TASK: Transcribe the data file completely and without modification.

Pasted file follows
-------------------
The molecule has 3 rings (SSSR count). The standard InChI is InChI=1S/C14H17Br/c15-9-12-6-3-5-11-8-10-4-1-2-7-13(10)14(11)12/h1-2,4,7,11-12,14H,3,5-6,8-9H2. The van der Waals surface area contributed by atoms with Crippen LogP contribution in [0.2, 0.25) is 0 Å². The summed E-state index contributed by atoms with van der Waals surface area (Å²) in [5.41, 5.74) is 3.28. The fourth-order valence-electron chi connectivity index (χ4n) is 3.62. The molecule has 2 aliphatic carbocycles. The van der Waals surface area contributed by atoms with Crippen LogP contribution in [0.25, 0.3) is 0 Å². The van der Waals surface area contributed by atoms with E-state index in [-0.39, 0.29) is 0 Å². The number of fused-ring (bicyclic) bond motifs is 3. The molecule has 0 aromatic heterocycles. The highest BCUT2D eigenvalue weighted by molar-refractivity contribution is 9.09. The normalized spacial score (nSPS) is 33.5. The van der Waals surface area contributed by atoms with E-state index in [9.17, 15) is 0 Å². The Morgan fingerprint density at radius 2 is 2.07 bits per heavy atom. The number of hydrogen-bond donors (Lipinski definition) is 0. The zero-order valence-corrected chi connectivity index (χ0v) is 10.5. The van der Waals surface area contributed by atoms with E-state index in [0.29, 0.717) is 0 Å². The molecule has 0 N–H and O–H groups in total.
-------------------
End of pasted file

The molecule has 3 rings (SSSR count). The standard InChI is InChI=1S/C14H17Br/c15-9-12-6-3-5-11-8-10-4-1-2-7-13(10)14(11)12/h1-2,4,7,11-12,14H,3,5-6,8-9H2. The van der Waals surface area contributed by atoms with Crippen LogP contribution in [0.2, 0.25) is 0 Å². The summed E-state index contributed by atoms with van der Waals surface area (Å²) in [5.41, 5.74) is 3.28. The fourth-order valence-electron chi connectivity index (χ4n) is 3.62. The molecule has 2 aliphatic carbocycles. The van der Waals surface area contributed by atoms with Crippen LogP contribution in [0.25, 0.3) is 0 Å². The van der Waals surface area contributed by atoms with E-state index in [-0.39, 0.29) is 0 Å². The number of fused-ring (bicyclic) bond motifs is 3. The molecule has 0 aromatic heterocycles. The highest BCUT2D eigenvalue weighted by molar-refractivity contribution is 9.09. The normalized spacial score (nSPS) is 33.5. The van der Waals surface area contributed by atoms with E-state index in [9.17, 15) is 0 Å². The Morgan fingerprint density at radius 2 is 2.07 bits per heavy atom. The number of hydrogen-bond donors (Lipinski definition) is 0. The zero-order valence-corrected chi connectivity index (χ0v) is 10.5. The van der Waals surface area contributed by atoms with E-state index in [0.29, 0.717) is 0 Å². The molecule has 0 N–H and O–H groups in total.